Enter the Gold Standard for TRUTH-Seeking in the Social Sciences: Randomization. As you may already know, we social scientists tend to love randomization in all its forms. Random assignment for control trials, random samples for surveys (sometimes with multiple layers of randomization), and even randomization of response options or questions within a survey instrument. We love it because it does lots of good things for us (that will be another post) and helps us to get closer to 'TRUTH'.

But, as you may also know, randomized methods can be expensive and not randomizing, well, is just so much easier! Thus the appeal of the (in)convenient 'convenience sample'. Convenience samples come up when we want to collect information from a group of folks about some aspect of their lives without going to the trouble of trying to randomly engage participants. We primarily see it used in survey research and that is the context in which I will be discussing it today. I will also be using a specific example to illustrate my concerns, which you can view here: https://stateofevaluation.org/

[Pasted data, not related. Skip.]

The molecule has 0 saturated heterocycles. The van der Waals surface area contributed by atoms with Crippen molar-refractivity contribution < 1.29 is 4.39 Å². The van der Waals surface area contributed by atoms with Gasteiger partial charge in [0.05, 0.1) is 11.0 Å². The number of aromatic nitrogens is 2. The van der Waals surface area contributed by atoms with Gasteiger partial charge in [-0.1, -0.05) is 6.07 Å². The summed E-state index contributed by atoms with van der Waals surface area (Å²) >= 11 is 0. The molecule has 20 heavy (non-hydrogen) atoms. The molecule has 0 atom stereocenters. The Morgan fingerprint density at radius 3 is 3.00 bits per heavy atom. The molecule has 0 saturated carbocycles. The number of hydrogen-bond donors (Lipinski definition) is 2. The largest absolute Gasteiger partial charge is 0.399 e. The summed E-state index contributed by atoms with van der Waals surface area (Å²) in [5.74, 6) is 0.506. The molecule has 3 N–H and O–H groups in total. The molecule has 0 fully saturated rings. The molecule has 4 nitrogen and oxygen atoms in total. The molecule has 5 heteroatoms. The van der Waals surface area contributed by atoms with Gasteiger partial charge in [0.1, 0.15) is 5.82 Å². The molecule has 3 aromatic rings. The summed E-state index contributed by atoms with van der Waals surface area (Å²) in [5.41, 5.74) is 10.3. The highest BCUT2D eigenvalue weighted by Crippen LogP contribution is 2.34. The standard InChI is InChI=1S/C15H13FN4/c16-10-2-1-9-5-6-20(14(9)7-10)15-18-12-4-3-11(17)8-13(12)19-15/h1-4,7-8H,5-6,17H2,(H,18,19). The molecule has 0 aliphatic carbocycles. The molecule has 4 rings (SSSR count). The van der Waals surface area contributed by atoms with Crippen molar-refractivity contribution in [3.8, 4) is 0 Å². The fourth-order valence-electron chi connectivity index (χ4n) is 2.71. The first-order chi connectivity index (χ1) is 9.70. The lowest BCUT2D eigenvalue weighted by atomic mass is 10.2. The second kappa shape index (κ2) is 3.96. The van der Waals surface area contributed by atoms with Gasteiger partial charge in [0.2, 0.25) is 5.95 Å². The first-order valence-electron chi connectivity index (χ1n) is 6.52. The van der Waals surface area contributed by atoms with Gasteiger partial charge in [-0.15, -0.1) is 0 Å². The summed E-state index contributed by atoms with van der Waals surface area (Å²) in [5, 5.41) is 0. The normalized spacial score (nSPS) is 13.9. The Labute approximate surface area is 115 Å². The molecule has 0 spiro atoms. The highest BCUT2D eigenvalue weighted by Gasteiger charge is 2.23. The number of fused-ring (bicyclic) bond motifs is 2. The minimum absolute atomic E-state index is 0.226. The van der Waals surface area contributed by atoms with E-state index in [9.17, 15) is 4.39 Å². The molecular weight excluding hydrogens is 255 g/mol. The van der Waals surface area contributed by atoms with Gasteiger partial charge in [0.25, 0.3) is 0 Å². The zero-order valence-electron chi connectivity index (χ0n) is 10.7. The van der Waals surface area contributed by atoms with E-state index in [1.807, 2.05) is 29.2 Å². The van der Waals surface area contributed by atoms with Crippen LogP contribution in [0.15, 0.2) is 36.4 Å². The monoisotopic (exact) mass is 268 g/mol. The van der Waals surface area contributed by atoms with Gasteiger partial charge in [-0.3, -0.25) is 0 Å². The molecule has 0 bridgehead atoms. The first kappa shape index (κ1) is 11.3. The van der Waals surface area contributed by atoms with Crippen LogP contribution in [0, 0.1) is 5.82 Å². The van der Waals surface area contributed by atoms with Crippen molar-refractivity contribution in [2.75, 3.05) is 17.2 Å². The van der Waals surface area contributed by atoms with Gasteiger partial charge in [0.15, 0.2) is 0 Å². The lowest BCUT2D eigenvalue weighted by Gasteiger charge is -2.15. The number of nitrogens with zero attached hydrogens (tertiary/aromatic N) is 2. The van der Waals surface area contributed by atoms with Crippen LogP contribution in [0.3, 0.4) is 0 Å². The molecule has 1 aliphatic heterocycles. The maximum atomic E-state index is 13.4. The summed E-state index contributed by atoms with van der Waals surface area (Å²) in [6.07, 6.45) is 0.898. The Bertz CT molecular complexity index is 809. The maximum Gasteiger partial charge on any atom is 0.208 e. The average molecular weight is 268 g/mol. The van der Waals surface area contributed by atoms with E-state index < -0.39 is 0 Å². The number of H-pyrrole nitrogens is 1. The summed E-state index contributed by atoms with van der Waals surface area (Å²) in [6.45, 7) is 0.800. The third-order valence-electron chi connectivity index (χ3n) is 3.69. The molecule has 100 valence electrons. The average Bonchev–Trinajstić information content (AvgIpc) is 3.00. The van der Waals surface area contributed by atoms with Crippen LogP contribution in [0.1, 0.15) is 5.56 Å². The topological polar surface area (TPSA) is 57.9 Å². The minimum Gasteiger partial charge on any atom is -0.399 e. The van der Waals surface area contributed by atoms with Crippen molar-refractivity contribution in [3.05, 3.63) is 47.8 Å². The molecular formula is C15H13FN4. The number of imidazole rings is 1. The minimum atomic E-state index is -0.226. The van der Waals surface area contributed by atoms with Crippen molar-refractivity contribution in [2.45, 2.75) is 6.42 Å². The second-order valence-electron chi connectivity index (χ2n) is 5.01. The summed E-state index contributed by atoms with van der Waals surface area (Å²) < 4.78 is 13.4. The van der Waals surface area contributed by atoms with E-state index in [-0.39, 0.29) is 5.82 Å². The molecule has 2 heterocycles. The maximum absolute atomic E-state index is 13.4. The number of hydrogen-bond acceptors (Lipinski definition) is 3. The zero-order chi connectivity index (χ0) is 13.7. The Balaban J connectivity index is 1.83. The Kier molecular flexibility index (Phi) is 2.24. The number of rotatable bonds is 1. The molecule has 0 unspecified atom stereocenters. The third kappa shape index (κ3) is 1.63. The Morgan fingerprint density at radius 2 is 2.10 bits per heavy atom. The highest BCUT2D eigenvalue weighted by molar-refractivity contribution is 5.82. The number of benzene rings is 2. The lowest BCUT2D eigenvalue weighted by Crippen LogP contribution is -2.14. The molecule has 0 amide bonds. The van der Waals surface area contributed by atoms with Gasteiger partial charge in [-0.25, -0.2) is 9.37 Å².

The State of Evaluation is a fabulous concept for research. They sent a survey to thousands of non-profits across the country, asked them about their evaluation practices, and have done this 3 times in 6 years so that they can track changes in time. All good stuff. However, the problem I discovered after I read the report was this: "We sent an invitation to participate in the survey to one unique email address for each of the 37,440 organizations in the dataset. (pg. 22)“ This is a convenience sample. While they did receive 1,125 responses, the number of responses has no bearing on the quality of the data they collected because there was no randomization. Also, the convenience sample renders all of their numbers (and there are a lot of them) completely meaningless.